Judiciary addressing rising number of CHINS cases around state

November 21, 2016

A sharp increase in the number of case filings involving children in need of services comes as the number of juvenile delinquencies across Indiana is decreasing, which Indiana Supreme Court Chief Justice Loretta Rush attributes to the state court system’s focus on increasing resources to juvenile courts and assigning appropriate punishments to juvenile offenders.

In 2015, 17,491 CHINS cases were filed in Indiana courts of record, up from 14,227 in 2014, a 22.9 percent increase, according to the 2015 Indiana Judicial Service Report. Over the 10-year period between 2006 and 2015, CHINS filings increased by 97.4 percent.

But juvenile delinquency filings have actually decreased by 48.6 percent in the same decade, down from 27,835 in 2006 to just 14,297 in 2015. Between 2014 and 2015, juvenile delinquency filings fell by 6.9 percent.

The sharp uptick in CHINS cases is largely attributable to the surge of cases involving parental opioid abuse, particularly abuse of heroin, meth and fentanyl, Rush said.

Unfortunately, the chief justice said the state court system currently does not have enough resources to equip judges to effectively handle the surge in CHINS cases, so she and other judicial leaders are looking for ways to transfer existing resources within the state to the areas where juvenile courts are most in need.

For example, a recent study of how judges allocate their time determined that judges in some counties, such as Tippecanoe, have a very high volume of CHINS cases, Rush said. In a recent conversation with Tippecanoe County judges, Rush said she learned they are working well past normal business hours to keep up with the constant influx of juvenile cases, sometimes as late as 11 p.m.  So, the judiciary is looking for ways to temporarily shift judicial officers and resources from counties with fewer CHINS cases to those counties with the most CHINS cases, she said.

Additionally, there is a shortage of volunteers for the Court Appointed Special Advocates program that the judiciary is working to fill, Rush said. Right now, there are 5,721 Hoosier children who are wards of the court who are on the waiting list for a CASA appointment, a number the chief justice said is “very concerning.”

The Indiana judicial system is also collaborating with its counterparts in other states to combat the growing drug problem. Recently, representatives from the Indiana Supreme Court, Department of Child Services, Family and Social Services Administration, Attorney General’s office and legislature attended a regional opioid conference at the invitation of Ohio Supreme Court Chief Justice Maureen O’Connor to learn about how courts in different states can work to combat the regional drug abuse problem that is plaguing children and families throughout the country, especially when drugs are being moved across state lines.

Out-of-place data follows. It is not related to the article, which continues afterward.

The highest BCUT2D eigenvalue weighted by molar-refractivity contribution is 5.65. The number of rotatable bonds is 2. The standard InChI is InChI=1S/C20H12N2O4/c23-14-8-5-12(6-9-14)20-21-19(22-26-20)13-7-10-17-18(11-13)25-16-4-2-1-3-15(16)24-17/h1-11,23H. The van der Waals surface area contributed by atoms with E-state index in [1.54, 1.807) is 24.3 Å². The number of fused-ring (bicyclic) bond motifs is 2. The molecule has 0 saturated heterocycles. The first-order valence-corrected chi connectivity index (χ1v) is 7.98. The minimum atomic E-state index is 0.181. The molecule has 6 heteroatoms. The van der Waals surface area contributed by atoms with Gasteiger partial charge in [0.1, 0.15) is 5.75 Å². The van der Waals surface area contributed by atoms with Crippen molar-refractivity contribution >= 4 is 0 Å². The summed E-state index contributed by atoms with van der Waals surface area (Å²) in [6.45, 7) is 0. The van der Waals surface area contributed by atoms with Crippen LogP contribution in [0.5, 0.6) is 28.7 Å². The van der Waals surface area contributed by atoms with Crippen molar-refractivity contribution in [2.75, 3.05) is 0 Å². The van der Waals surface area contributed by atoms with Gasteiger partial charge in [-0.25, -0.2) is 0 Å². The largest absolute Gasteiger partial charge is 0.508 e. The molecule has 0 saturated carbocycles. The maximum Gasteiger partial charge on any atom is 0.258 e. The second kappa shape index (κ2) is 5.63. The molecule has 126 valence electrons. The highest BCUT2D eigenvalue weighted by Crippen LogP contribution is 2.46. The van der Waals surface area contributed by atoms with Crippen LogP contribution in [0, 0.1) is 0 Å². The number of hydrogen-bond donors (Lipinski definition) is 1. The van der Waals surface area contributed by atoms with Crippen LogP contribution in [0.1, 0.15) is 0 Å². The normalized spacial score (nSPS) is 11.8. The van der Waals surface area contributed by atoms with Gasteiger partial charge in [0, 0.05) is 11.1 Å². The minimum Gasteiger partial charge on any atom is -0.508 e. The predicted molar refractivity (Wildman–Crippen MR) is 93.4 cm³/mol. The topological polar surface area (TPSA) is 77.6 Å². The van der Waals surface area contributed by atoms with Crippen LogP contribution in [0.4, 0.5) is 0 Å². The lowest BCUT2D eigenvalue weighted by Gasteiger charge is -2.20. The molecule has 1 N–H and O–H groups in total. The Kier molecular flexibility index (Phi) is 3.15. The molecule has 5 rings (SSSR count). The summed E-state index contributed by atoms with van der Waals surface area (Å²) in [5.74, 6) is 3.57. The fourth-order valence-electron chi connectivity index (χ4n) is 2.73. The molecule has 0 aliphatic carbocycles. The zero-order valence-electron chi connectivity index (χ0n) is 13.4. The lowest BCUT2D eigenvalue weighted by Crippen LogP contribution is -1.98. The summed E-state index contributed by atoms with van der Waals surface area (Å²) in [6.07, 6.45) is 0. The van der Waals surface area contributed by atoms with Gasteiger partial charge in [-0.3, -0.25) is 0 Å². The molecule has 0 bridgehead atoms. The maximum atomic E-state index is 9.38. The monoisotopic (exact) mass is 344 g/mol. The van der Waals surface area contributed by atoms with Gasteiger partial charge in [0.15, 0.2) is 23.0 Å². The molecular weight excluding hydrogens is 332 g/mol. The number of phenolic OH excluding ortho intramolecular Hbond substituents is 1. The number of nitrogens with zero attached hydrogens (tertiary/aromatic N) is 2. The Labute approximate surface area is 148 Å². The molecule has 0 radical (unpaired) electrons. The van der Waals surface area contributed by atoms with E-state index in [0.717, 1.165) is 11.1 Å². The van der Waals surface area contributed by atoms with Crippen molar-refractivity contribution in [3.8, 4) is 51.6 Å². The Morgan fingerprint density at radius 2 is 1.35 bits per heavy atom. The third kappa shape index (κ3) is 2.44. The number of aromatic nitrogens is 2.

Although some children who are CHINS do cross over into the realm of juvenile delinquency, the chief justice said the state would be closely monitoring the ease of access children have to opioids and the age at which they gain access to ensure that CHINS whose parents are addicts do not become addicts themselves.

But when a child does become a juvenile delinquent, Rush said the state is employing programs designed to make more objective decisions about appropriate actions for delinquents on the front end of their time in the court system.

Through the Juvenile Detentions Alternatives Initiative, the chief justice said there has been a 33 percent decrease in juvenile delinquents being sent to juvenile facilities. Instead, Rush said the judiciary has made a conscious effort to only send high-level juvenile offenders to correctional facilities, an effort that has led to a reduction in statewide recidivism rates among juvenile offenders.

Rush said she hopes the recent surge in CHINS filings is merely a temporary problem that does not translate into an increase in juvenile delinquency cases in the future.


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